Myopathy Muscular Dystrophy

Muscular dystrophy refers to an inherited condition in which a person has particularly weak muscle tissue, which can cause his muscles to become easily damaged. Although many medical experts categorize muscular dystrophy as a type of myopathy, it is, in fact, a separate condition. However, because MD is a degenerative muscle condition, many still classify it as a type of myopathy.

While all types of muscular dystrophy are caused by some type of genetic defect, different types of genetic defects can result in distinct forms of MD. In general, the most prevalent types of muscular dystrophy are those that result from genetic abnormalities that cause a lack of dystrophin, a type of protein responsible for strengthening muscles.

Various types of muscular dystrophy include:

  • Becker MD, which affects children and teens, causes muscle weakness and deterioration, especially in the lower body. Becker MD patients typically don’t survive past middle age.
  • Congenital MD starts affecting the muscles and joints from birth. These patients usually have shortened lives.
  • Duchenne MD, similar to Becker MD, weakens and destroys children’s and adolescents’ muscles. These patients rarely live past their 20s.
  • Limb-girdle MD sets in during early to mid-adulthood, causing patients to be especially weak in their shoulders and pelvic regions.
  • Myotonic MD, which also develops during early to mid-adulthood, weakens all of the body’s muscles while also preventing patients from being able to relax muscles after contractions.

In this section, we will take a look at the symptoms of and treatments for different types of muscular dystrophy. Our articles include information on the newest treatment options, as well as the pros and cons of various MD treatments.

Symptoms of Dystrophies

Common symptoms that characterize all types of muscular dystrophy can include any combination of the following:

  • an inability to relax your muscles
  • atrophy, a type of muscular deterioration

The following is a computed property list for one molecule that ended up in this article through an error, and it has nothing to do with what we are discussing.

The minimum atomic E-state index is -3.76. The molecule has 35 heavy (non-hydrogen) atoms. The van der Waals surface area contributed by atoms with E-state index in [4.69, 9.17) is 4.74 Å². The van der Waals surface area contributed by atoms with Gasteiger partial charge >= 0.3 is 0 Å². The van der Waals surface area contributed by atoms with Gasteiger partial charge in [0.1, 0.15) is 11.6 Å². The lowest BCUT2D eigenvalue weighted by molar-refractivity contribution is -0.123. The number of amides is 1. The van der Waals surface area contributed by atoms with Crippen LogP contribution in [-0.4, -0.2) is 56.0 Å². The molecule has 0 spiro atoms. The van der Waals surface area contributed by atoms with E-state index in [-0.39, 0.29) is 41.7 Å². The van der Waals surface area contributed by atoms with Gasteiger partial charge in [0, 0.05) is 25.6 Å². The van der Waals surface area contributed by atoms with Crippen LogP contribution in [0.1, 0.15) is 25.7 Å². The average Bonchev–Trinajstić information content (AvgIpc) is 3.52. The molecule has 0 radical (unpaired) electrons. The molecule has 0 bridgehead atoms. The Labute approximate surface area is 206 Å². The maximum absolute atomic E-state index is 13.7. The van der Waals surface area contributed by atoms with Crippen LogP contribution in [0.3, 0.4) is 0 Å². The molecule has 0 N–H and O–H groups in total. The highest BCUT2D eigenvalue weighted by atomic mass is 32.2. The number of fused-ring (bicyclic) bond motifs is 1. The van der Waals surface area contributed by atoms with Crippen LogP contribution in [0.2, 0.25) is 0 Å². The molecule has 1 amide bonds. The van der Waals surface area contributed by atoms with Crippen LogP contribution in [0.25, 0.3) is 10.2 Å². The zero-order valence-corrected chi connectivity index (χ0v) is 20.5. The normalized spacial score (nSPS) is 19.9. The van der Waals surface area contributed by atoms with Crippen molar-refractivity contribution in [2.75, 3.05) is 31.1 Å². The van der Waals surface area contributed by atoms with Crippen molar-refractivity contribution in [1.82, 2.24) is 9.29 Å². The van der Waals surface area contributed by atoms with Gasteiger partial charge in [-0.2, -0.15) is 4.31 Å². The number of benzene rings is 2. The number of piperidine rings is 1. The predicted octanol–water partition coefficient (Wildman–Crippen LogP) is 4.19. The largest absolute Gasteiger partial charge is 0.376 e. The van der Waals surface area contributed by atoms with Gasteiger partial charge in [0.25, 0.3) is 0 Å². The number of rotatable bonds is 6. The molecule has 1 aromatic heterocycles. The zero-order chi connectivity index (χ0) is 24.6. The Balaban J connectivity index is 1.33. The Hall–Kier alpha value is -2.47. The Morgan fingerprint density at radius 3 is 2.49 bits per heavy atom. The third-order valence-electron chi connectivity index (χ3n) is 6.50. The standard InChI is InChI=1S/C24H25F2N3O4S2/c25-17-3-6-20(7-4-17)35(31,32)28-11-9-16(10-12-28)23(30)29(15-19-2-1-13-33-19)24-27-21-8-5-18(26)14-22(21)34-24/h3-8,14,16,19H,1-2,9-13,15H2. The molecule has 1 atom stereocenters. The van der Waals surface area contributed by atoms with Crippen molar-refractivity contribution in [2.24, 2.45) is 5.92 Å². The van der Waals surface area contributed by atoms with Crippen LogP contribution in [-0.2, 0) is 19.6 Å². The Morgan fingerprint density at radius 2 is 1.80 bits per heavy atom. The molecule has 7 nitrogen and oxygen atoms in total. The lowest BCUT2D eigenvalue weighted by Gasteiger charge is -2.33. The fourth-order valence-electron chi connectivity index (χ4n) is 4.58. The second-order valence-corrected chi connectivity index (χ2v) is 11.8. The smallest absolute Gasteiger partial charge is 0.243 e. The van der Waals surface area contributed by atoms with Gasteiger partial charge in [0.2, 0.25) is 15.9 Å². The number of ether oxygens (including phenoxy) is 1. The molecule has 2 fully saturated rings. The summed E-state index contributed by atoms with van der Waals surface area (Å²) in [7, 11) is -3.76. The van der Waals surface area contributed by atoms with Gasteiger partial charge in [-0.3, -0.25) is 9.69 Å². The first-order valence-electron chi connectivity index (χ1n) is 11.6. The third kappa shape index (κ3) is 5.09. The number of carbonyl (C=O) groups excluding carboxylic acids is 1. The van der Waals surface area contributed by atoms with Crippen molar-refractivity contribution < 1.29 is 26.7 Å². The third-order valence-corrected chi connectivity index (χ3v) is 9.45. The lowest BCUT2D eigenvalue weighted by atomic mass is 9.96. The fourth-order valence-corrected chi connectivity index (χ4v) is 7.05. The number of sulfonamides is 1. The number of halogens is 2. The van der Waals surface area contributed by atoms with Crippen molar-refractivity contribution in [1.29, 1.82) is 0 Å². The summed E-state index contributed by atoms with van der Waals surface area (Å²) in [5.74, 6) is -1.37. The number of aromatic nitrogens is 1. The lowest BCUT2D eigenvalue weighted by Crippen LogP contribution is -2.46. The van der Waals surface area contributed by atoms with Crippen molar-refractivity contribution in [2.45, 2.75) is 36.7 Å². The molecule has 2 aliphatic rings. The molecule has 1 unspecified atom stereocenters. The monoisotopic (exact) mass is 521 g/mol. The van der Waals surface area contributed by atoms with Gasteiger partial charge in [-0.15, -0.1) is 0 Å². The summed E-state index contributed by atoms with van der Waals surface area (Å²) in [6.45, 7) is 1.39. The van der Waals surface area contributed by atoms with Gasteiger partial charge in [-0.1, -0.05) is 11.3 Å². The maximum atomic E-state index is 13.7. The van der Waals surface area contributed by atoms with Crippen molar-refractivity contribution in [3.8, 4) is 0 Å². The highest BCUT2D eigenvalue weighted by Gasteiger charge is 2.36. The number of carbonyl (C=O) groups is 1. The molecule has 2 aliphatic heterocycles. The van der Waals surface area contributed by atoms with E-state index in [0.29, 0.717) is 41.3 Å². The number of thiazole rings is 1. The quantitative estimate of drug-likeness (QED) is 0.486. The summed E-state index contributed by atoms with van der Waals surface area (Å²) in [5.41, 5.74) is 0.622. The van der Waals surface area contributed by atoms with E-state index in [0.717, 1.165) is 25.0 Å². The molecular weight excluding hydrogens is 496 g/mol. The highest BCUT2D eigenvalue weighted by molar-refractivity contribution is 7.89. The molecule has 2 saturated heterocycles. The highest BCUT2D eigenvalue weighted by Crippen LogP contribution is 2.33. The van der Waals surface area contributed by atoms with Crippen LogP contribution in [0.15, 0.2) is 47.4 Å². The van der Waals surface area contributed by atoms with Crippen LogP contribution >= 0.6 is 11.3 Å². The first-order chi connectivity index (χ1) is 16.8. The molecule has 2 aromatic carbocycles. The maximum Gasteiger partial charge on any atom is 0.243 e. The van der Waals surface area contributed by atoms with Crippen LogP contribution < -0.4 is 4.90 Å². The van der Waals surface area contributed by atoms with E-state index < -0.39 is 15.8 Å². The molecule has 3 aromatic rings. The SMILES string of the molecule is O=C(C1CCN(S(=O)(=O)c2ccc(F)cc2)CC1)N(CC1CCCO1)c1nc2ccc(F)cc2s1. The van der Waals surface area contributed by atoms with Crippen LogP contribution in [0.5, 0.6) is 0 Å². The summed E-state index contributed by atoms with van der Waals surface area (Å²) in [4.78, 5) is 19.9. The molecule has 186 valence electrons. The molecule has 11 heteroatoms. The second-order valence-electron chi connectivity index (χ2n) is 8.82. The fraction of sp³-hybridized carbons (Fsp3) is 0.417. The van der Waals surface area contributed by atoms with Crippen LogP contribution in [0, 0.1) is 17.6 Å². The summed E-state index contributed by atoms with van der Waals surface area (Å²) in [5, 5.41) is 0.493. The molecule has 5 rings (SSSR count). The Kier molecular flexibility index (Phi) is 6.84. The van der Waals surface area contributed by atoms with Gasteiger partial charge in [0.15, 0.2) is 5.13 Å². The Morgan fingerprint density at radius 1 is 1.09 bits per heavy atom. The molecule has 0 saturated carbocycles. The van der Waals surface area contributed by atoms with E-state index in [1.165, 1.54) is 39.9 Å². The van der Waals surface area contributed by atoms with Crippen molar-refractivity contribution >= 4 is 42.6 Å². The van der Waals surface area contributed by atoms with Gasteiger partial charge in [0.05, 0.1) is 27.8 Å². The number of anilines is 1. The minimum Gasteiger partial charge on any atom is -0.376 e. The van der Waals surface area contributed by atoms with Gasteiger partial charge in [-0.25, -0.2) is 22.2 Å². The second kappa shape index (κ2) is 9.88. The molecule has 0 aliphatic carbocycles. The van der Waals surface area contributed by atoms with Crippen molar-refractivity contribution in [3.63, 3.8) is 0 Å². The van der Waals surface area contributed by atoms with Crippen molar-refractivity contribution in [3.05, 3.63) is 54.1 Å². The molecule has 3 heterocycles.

• lack of coordination
  • loss of mobility
  • muscle spasms
  • muscle weakness
  • pain
  • stiff joints.

Keep in mind, however, that the precise symptoms you experience will depend on:

  • age
  • the severity of your condition
  • type of muscular dystrophy
  • whether or not you suffer from other medical conditions (i.e. diabetes, HIV, etc.).

If you start experiencing any of the above symptoms for an extended period of time, consult your doctor for a proper diagnosis. To diagnosis MD, doctors will perform:

  • an electromyography, which measures your muscles’ electrical impulses
  • blood tests
  • muscle biopsies, tests in which experts examine small pieces of your muscles that have been extracted from your body
  • ultrasonography tests, which use sound waves to create images of your muscles.

If you have a family history of MD, be sure talk to your doctor and be aware of the symptoms of muscular dystrophy.

Muscular Dystrophy Treatment

Regardless of the type of muscular dystrophy you have, there is currently no cure for this disease. While researchers continue to search for MD cures, the medical community designs individualized treatment plans for patients to help them prevent the disease from worsening so they can live comfortably.

Although the exact course of treatment for a patient will revolve around the particular type of muscular dystrophy he has, many treatment regimens include some combination of the following:

  • Going to physical therapy: As MD ravages the body, it shortens patients’ tendons and causes muscles to stiffen and get weaker. Physical therapy teaches muscular dystrophy patients stretches and exercises that promote greater flexibility and strength.
  • Taking medications: Depending on whether MD causes more stiffness or more inflammation, doctors will prescribe some combination of anticonvulsant and anti-inflammatory medications. Be sure to tell your doctor about any medications you are currently taking to help him choose the right MD medications for you.
  • Wearing and/or using supportive gear: Wearing braces, along with using canes and walkers, can help MD patients take some stress off their bodies and prevent them from unnecessarily damaging their muscles. Similarly, supportive devices are extremely beneficial to those with late-stage MD, as these devices can improve their mobility even as their bodies are giving out.

Before starting any course of treatment, see your doctor to make sure you are practicing the proper dystrophy treatment.

Resources

University of Maryland Medicine (May 14, 2003). Types of Muscular Dystrophy and Neuromuscular Diseases. Retrieved January 3, 2008, from the University of Maryland Medicine Web site: http://www.umm.edu/nervous/musctype.htm.